According to WP:
[The Church-Turing thesis] states that a function on the natural numbers can be calculated by an effective method if and only if it is computable by a Turing machine.
Important in this definition is that the functions are on the natural numbers, and this is important, because computability and Turing machines are related to arithmetization very strongly, which relates to the topics like arithmetization of analysis (encyclopediaofmath.org) and reverse mathematics. In fact, if you've done coursework in language and automata, you'll know that alphabets and strings constructed from them are all sequences, and mathematically, a sequences is a mapping of any symbols to the naturals. Thus, the naturals, languages, and Turing machines which serves as a mathematical model for computability are all interrelated.
Suppose there is a physical process that allows for the calculation of functions not computable by any Turing machine... Would the existence of such a process refute the Church-Turing Thesis?
SO, the answer to your question is a qualified yes, and it is easy to see because in the definition cited the biconditional operator (IFF) is used, and therefore where you have a system modeled by a Turing machine, then you have a system of physical computation (SEP). Deterministic TMs and probabilistic TMs are great for determining deductive proofs and stochastic systems, resp. Non-deterministic TMs as an even larger class, which likely excludes quantum computer systems in theory since they can be restated in terms of deterministic TMs (QMSE) by simply reformulating complexity requirements, still seems to encompass every known physical system. This correspondence can be taken as a metaphysical necessity (SEP) such as a view held by Piccinini:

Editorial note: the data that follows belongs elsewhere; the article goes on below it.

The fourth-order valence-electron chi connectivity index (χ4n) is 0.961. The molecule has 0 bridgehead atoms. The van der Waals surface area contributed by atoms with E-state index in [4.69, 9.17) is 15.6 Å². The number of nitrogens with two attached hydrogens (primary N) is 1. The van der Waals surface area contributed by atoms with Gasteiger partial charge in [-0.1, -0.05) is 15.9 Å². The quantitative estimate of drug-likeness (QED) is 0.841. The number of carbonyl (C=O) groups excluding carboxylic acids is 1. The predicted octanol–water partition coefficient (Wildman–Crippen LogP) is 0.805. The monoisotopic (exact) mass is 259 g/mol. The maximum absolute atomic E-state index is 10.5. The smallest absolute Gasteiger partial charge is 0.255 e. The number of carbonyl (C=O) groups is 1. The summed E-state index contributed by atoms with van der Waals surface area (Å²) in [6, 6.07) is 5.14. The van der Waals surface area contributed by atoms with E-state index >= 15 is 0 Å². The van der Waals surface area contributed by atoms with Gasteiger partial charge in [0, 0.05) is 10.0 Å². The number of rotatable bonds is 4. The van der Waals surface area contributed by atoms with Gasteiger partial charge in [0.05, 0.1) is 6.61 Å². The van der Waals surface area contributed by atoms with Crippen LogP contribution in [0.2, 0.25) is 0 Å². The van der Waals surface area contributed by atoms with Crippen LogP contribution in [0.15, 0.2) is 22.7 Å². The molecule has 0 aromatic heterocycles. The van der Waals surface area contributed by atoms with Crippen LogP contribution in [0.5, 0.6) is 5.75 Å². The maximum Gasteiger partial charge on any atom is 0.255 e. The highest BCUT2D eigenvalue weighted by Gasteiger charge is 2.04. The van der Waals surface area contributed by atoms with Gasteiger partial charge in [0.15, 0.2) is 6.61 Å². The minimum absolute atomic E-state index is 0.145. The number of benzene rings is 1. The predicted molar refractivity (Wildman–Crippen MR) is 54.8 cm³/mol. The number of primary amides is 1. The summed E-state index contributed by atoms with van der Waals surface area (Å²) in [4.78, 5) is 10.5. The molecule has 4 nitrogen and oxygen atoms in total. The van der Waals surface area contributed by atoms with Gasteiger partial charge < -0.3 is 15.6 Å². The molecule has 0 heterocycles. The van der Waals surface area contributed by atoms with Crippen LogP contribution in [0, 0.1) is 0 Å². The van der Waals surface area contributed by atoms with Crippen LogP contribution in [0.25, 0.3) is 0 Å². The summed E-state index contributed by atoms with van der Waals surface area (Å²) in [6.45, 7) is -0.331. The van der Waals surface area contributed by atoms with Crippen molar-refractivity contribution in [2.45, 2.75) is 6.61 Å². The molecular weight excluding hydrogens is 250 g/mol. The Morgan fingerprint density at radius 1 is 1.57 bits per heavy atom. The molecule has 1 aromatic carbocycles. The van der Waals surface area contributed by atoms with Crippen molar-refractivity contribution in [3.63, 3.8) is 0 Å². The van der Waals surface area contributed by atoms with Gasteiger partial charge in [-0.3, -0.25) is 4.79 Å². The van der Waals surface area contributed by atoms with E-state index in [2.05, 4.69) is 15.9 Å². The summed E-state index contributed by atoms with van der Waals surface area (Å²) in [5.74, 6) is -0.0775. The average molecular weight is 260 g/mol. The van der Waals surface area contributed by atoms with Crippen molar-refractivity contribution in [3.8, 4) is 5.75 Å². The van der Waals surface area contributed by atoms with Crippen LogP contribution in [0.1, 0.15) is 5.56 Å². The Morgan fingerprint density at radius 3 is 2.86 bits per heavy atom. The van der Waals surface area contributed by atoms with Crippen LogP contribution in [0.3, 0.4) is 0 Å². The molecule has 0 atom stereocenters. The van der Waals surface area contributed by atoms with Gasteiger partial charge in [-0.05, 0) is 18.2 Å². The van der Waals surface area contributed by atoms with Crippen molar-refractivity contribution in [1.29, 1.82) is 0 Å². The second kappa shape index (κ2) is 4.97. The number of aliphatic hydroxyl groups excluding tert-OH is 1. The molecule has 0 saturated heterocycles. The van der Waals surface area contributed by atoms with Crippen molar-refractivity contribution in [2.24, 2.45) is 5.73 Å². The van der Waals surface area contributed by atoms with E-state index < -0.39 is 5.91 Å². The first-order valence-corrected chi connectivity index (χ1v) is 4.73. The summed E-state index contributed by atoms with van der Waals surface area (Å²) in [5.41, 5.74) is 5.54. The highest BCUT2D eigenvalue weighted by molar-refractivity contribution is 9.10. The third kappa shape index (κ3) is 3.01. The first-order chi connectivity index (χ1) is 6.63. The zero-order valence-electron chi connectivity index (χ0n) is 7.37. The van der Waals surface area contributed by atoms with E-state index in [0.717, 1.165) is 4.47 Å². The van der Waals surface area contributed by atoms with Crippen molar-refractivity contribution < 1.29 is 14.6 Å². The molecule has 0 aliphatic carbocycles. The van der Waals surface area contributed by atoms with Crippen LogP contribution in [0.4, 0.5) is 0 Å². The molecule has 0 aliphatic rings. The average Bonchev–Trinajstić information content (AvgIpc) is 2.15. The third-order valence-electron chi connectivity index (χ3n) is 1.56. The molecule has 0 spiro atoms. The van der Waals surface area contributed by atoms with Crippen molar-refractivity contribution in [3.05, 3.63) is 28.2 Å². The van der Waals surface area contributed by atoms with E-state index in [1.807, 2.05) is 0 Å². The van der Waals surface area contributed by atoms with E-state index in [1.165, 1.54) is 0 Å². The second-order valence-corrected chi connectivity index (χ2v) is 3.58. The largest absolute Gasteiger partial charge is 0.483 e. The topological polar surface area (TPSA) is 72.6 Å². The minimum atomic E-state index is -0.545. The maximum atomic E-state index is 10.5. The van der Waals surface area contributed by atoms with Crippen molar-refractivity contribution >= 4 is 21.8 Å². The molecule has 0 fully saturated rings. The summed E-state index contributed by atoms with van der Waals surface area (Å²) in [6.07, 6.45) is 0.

The success of the Church–Turing thesis prompted variations of the thesis to be proposed. For example, the physical Church–Turing thesis states: "All physically computable functions are Turing-computable."
So, the class of formalisms related to TMs seems to encompass all traditional notions of computation (as differentiated from pancomputationalist computation) and if suddenly, a physical process were discovered, say in some new theory of quantum gravity, that would, based on the definition invalidate the equivalence between the LHS (functions on naturals) and RHS (TM) by showing they're not equivalent, that there is some physical system that a Turing Machine of some form can't model.
BUT, it's hard to imagine what a physical system that can't be arithmetized in some form would be. Arithmetic is built into our very systems of mathematical physics that undergird our theories of the physical. So, from a practical perspective, Piccinini's position is intuitively very secure, and it may be indication that the computer as a physical artifact, which encompasses both hardware and software, are evidence of some form of property dualism such as the position Chalmer's has put forth to square the magical relation between the physical (hardware) and the mental (software).